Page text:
This health food deli has both a vegetarian and a gluten-sensitive menu.  Their website also include a Special Diets Wizard that allows you to search for items without the common allergens of your choice. Read More →

Heading to Chicago for ALA? Bring your appetite!  It would be impossible to create an objective list of the best food in Chicago, so this post will focus on two categories: food near the McCormick Place convention center, and a small selection of some of the most iconic, representative, or renowned restaurants within reasonable distance of McCormick Place.  Be sure to ask other Chicagoans for recommendations when you’re here; you’re sure to hear something different from everyone!


Near McCormick Place

Unfortunately, McCormick Place isn’t in a great location.  Food choices near there are sparser than in many other parts of the city.  (Chinatown, one mile away, is a noteworthy exception.)  Still, there are some great options if you know where to look.  Below I’ve listed recommended restaurant names, addresses, and distance on foot from McCormick Place.

Baderbräu, 2515 S Wabash Ave, 0.7 miles

A large taproom and 11 beers brewed on-site.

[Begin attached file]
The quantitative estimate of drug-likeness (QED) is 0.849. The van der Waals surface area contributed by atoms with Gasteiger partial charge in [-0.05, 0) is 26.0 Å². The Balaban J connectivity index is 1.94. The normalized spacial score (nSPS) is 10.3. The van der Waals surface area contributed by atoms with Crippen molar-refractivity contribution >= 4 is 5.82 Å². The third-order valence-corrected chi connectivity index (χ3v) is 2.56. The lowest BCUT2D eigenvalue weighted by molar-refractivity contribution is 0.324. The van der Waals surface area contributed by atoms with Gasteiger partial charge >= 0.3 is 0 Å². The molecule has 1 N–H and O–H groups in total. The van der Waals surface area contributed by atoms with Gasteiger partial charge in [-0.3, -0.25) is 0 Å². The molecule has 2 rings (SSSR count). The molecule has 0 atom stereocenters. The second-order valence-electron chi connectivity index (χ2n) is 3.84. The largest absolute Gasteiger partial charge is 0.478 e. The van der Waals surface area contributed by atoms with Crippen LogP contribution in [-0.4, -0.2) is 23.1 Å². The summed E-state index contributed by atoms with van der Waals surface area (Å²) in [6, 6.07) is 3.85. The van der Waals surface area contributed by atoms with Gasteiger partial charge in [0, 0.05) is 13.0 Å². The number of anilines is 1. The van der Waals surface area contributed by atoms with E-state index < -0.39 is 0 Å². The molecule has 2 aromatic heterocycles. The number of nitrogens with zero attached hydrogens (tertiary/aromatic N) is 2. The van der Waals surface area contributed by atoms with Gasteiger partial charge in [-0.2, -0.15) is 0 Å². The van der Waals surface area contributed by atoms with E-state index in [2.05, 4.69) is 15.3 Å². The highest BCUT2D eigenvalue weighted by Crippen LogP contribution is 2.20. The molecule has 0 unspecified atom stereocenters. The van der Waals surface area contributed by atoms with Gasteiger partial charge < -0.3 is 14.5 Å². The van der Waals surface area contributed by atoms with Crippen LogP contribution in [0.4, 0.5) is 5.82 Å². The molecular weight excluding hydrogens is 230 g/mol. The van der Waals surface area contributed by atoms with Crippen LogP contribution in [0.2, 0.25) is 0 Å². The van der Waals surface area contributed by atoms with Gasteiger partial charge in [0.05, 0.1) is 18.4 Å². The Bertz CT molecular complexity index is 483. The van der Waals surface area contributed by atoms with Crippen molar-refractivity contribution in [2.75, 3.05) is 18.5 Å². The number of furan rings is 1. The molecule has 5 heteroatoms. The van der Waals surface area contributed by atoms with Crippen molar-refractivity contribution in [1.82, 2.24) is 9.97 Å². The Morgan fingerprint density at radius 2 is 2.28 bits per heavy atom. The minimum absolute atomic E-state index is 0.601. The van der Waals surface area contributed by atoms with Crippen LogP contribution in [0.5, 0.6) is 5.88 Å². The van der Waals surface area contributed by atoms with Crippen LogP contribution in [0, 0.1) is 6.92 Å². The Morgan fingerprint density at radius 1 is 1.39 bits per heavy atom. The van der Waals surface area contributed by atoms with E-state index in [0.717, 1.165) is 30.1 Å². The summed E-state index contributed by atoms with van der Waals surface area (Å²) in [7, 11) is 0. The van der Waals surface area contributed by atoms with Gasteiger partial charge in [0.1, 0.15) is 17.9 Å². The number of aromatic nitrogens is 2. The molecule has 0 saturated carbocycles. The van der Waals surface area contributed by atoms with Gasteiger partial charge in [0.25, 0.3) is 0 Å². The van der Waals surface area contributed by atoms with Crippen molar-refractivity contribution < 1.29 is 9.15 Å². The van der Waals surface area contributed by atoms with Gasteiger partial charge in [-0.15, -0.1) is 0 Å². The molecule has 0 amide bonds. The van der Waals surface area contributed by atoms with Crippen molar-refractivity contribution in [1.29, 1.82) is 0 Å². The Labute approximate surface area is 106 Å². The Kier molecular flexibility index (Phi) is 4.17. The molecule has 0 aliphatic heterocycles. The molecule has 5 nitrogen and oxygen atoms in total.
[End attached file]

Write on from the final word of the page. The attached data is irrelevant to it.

Reggie’s Chicago, 2105 S State St, 0.8 miles

Live music, lots of beers, and tasty inexpensive pub food just a 15 minute walk from McCormick Place.

Acadia, 1639 S Wabash Ave, 1 mile   

This well-respected upscale restaurant serves contemporary American cuisine, including an excellent burger.  It’s a pricier option, but beloved of foodies.

Café Bionda, 1924 S State St, 1 mile

You can’t go wrong with Italian food, and Café Bionda is just a 20-minute walk from McCormick Place.

Harold’s Chicken Shack, 612 S Wabash Ave, 1 mile

This local fried chicken chain is known for their delicious selection of sauces.

MingHin Cuisine, 2168 S Archer Ave, 1 mile

The dim sum and pork dishes are highlights of this Cantonese restaurant in Chinatown.

Opart Thai House Restaurant, 1906 S State St, 1 mile

This family-owned restaurant serves authentic Thai food.  When I asked some friends their favorite restaurants in the city, this place came highly recommended, and it’s only a mile from McCormick Place.

Qing Xiang Yuan Dumpling, 2002 S Wentworth Ave, 1.4 miles

Dumplings including a huge variety of meats, with vegetarian options too.  The lamb is especially liked by customers.

Bongo Room, 1152 S Wabash Ave, 1.5 miles

Bongo Room is the place to go for breakfast and brunch.  Try the White Chocolate and Caramel Pretzel Pancakes or the Chocolate Tower French Toast.

Go 4 Food, 212 W 23rd St, 1.5 miles

Delicious Chinese-fusion food at great prices in Chinatown.


Worth a Trip

These restaurants will require a longer commute, but they’re well worth it!  If you want to venture out and experience some of the best Chicago has to offer, give these a try.

Lou Malnati’s Pizzeria, 805 S. State Street, 2 miles